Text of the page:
Certainly this data doesn’t live up to the vision of all workers enjoying generous leave packages, but it does indicate that most businesses recognize the need for time off and believe it makes good business sense to provide such benefits, even absent a legal requirement. The President himself provides examples of companies that are models of family-friendly workplaces, but he misses that this is evidence that the market can encourage advancement in that direction and that one-size-fits-all government programs may actually discourage such innovation and flexibility.

The President should keep in mind that not all workers have the same preferences for benefits over take-home pay, and different jobs lend themselves to different kinds of flexible work arrangements. Government mandates, however well intentioned, prevent employers and employees from finding mutually beneficial arrangements. And while the President suggests that women would be the greatest beneficiaries of more aggressive government mandates, women also end up paying a high price in terms of lost economic opportunity. Supporters of family leave mandates often point to Western Europe as a model, but American women are far more likely than their European peers to be breaking glass ceilings. Undoubtedly, one reason why is that European business leaders know that women in their childbearing years are likely to disappear for months, even years, at a time, and therefore don’t consider them for leadership positions. That’s hardly a culture encouraging women to “lean in.”

The best way to ensure that people have the benefits and resources they need is to create an environment in which there are plentiful jobs. That way employers must compete for workers, and workers can select compensation packages that make sense for them. Sadly, that’s not the situation that we have in America today, and the President’s prescription for more government mandates and higher employment costs would take us farther in the wrong direction.

Carrie Lukas is the managing director of the Independent Women’s Forum and author of a chapter on work-family policies for YG Network’s Room to Grow.


This article was first published at Forbes


UN deputy chief addresses African Youth Development Summit in South Africa

By UN

“[The youth] know that for the sake of their future, we need to transform our economies and embrace new, sustainable patterns of production and consumption,” she added, noting that perhaps most damaging of all, “young people are witnessing the manmade destruction of our natural environment.”

Young people are the leaders and torchbearers the world “desperately needs” but they also face serious challenges when it comes to realizing their potential, the United Nations Deputy Secretary-General has said.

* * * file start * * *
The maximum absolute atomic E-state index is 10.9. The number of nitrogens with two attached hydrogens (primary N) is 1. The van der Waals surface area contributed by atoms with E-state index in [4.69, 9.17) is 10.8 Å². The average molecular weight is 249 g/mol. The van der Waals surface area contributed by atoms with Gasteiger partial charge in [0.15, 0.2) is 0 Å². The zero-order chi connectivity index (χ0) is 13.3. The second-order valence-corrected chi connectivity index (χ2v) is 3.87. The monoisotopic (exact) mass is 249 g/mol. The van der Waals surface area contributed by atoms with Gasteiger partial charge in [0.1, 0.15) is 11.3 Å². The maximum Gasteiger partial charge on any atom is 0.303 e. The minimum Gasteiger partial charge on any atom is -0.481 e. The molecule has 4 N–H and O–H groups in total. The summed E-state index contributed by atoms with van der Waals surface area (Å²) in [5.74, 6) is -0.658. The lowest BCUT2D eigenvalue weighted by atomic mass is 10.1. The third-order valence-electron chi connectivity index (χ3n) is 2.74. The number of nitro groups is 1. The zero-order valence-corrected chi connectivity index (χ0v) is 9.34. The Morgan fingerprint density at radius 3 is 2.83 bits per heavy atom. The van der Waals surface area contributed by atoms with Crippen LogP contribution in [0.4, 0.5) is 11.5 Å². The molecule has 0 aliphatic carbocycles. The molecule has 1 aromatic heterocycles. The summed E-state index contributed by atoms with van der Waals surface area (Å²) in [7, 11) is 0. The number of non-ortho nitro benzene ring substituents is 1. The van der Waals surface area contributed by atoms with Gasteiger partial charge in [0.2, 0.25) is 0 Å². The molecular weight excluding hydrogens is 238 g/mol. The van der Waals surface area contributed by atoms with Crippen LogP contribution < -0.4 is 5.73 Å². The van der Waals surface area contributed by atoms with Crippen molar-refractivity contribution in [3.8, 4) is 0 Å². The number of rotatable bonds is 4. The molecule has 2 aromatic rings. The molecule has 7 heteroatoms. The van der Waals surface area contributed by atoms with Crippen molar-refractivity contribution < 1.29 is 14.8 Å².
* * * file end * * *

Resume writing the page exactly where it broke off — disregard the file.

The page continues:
Addressing the African Youth Development Summit, in South Africa’s Johannesburg, Amina J. Mohammed said that young people “are seeing their pathways to participation blocked and their rights denied.”

“The youth know that for the sake of their future, we need to transform our economies and embrace new, sustainable patterns of production and consumption,” she added, noting that perhaps most damaging of all, “young people are witnessing the manmade destruction of our natural environment.”

Ms Mohammed, however, added that with the global 2030 Agenda for Sustainable Development and the African Union’s Agenda 2063, roadmaps exist for socio-economic transformations that can unite people and drive change at all levels.

And Young people are key to ensuring that happens.

“The Africa We Want will not be possible without the full participation and of Africa’s young people, particularly those who face barriers – including young women and girls,” said the UN deputy chief.

In her remarks, the Deputy Secretary-General highlighted the UN’s work with and for the world’s youth, including the recently launched Youth2030, the Organization’s Youth Strategy, as well as the role of Jayathma Wickramanayake, the Secretary-General’s Special Envoy for Youth.

On the specifics of Youth2030, Ms Mohammed spoke of programmes focusing on climate action; education and health; as well as campaigns promoting better sexual and reproductive health, and menstrual health; noting that the latter had “been a taboo subject for far too long.”

Lack of support for menstrual health can keep girls out of school and the workplace and out of leadership roles, with devastating consequences that can last lifetimes and across generations as well as leading to discrimination and marginalization of women and girls, said the Deputy Secretary-General.

“Educating both girls and boys about menstruation as a normal biological process is the first step towards addressing these issues,” she highlighted.

Be the change

Concluding her remarks, Ms Mohammed, had a message for youth everywhere.

She said that she is “counting” on them to be the change agents and torchbearers “that we so desperately need.”

“The dignity that we want for our young women and men begins with each and every one of us. It will be a journey, the outcome of which will depend on how you travel that road to 2030,” she said.

Source – Devdiscourse